african honey bees come from the shara area of africa there are two sorts of bees out there easiest way to say is big and small, the smaller are our africian ised bee base colony they were transported over to the americas because they are excellent collectors of honey , easly out classing any thing you can think of, the down side is the cross breeding exaggerated its aggresive, protective streak which is why its called a killer be becuase it starts to mob any thing that the first bee has stung causeing a snow ball of other stings, but that siad i have stood working with a guy inside a trailer of a lorry with 100 hives of this type of bee and apart from them going completly nuts when i tried an english brood box examination ( he never did) they were not to bad, I have worked with bees that are alot more aggressive to work with in england than this lorry set up , but anyway lets talk of other things

can we keep them in england , simple answer no they cant do our winters else wise they would have worked up from africa to us over the last milloin years so we are safe???????

has samples been kept in the uk at research stations proberly but i dont know, as for getting them passed customs i doubt it very very much, the standard school of thought is that one of the best known bee collecters ever known. introduced varroa so they do get a little twitchy about were they come from and what they are like so a little hard to do

what effect has it had on the yanks is simpley that in the 60 and 70s they were single type bees but are know interbreeding with the locals and it is these bees that are doing the majority of the traveling northwards in the states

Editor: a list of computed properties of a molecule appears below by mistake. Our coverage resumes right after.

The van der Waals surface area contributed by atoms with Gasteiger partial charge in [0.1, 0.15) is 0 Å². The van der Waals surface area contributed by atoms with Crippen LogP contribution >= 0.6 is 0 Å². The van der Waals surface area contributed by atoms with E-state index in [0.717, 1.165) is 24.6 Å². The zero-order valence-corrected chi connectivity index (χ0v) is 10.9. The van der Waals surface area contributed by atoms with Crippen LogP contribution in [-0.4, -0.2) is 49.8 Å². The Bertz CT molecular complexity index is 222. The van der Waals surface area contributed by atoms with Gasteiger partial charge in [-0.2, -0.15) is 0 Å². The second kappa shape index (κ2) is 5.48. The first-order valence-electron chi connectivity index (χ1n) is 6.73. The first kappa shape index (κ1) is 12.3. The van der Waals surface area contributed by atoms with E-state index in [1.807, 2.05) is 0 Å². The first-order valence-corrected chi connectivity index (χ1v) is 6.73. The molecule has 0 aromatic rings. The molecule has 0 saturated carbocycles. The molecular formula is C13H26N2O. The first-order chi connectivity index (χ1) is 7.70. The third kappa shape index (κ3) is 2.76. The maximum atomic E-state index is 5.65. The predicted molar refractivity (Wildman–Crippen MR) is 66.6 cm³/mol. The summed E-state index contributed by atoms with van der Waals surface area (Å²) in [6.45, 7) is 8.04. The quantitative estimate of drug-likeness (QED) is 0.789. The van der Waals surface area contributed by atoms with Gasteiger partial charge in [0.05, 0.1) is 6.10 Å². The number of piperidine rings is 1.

we are finding that as bee keepers are getting to know and work with the inter breeds that they are finding that some are great to work with and some are monsters but the same could be said about a poor croosed brred queen in the uk some of which i personaly would and have thrown a petrol bomb at rather than try to deal with again
, dont worry i was not harmed at all when i did it!!!! lol as for the bees they were soon replaced with a much better set

so thats hedges ideas and i am sure many others will add there ten pence

hope it helps
I have seen a video on Africanised bees attacking a fully protected man and instead of a few stings on the glove there were literally thousands in a minute.

So my desire would be to avoid Africanised bees,

Small colonies of "africanised" bees aren't that aggressive. I've come across worse tempered european bees than the AHB bees I've seen. Also I think Dewey Caron mentions in his book on AHB bees that they become less aggressive in cooler climates/higher altitudes.

I think the worst thing about them is their tendency to abscond. In the area that I know them from the beekeepers have to feed them pollen substitute etc to stop them absconding at certain times of the year when there isn't much food around for them.

They also don't tend to share information as much - ie where sources of food are - which is possibly better suited mix sources, but probably not that good at pollinating monocrops.